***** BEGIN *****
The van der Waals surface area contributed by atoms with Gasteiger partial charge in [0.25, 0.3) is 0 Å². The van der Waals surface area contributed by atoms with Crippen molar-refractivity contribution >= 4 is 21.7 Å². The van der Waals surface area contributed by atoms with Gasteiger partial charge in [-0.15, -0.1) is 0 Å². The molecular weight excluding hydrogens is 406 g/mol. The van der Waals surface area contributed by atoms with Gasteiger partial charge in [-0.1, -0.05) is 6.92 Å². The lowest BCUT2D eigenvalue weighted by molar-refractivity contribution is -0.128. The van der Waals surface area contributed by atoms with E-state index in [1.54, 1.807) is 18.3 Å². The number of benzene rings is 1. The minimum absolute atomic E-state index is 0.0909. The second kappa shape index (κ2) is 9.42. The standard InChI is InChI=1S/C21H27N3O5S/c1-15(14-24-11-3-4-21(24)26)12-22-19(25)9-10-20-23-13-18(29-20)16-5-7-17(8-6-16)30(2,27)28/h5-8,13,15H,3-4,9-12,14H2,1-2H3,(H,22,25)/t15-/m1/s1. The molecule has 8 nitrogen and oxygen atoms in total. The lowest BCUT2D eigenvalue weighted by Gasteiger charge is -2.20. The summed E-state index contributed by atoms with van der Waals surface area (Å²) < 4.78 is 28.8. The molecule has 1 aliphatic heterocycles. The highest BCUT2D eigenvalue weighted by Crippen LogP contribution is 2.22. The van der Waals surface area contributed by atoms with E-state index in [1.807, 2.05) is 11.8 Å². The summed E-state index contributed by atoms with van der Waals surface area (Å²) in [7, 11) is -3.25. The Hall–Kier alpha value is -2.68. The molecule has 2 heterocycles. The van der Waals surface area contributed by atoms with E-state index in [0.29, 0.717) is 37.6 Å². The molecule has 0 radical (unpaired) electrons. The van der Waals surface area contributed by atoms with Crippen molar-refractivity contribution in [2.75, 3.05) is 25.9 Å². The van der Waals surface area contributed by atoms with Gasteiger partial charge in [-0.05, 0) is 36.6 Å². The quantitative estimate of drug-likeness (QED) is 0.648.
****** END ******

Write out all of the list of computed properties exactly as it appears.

The van der Waals surface area contributed by atoms with Gasteiger partial charge in [0.25, 0.3) is 0 Å². The van der Waals surface area contributed by atoms with Crippen molar-refractivity contribution >= 4 is 21.7 Å². The van der Waals surface area contributed by atoms with Gasteiger partial charge in [-0.15, -0.1) is 0 Å². The molecular weight excluding hydrogens is 406 g/mol. The van der Waals surface area contributed by atoms with Gasteiger partial charge in [-0.1, -0.05) is 6.92 Å². The lowest BCUT2D eigenvalue weighted by molar-refractivity contribution is -0.128. The van der Waals surface area contributed by atoms with E-state index in [1.54, 1.807) is 18.3 Å². The number of benzene rings is 1. The minimum absolute atomic E-state index is 0.0909. The second kappa shape index (κ2) is 9.42. The standard InChI is InChI=1S/C21H27N3O5S/c1-15(14-24-11-3-4-21(24)26)12-22-19(25)9-10-20-23-13-18(29-20)16-5-7-17(8-6-16)30(2,27)28/h5-8,13,15H,3-4,9-12,14H2,1-2H3,(H,22,25)/t15-/m1/s1. The molecule has 8 nitrogen and oxygen atoms in total. The lowest BCUT2D eigenvalue weighted by Gasteiger charge is -2.20. The summed E-state index contributed by atoms with van der Waals surface area (Å²) < 4.78 is 28.8. The molecule has 1 aliphatic heterocycles. The highest BCUT2D eigenvalue weighted by Crippen LogP contribution is 2.22. The van der Waals surface area contributed by atoms with E-state index in [1.807, 2.05) is 11.8 Å². The summed E-state index contributed by atoms with van der Waals surface area (Å²) in [7, 11) is -3.25. The Hall–Kier alpha value is -2.68. The molecule has 2 heterocycles. The van der Waals surface area contributed by atoms with E-state index in [0.29, 0.717) is 37.6 Å². The molecule has 0 radical (unpaired) electrons. The van der Waals surface area contributed by atoms with Crippen molar-refractivity contribution in [2.75, 3.05) is 25.9 Å². The van der Waals surface area contributed by atoms with Gasteiger partial charge in [-0.05, 0) is 36.6 Å². The quantitative estimate of drug-likeness (QED) is 0.648.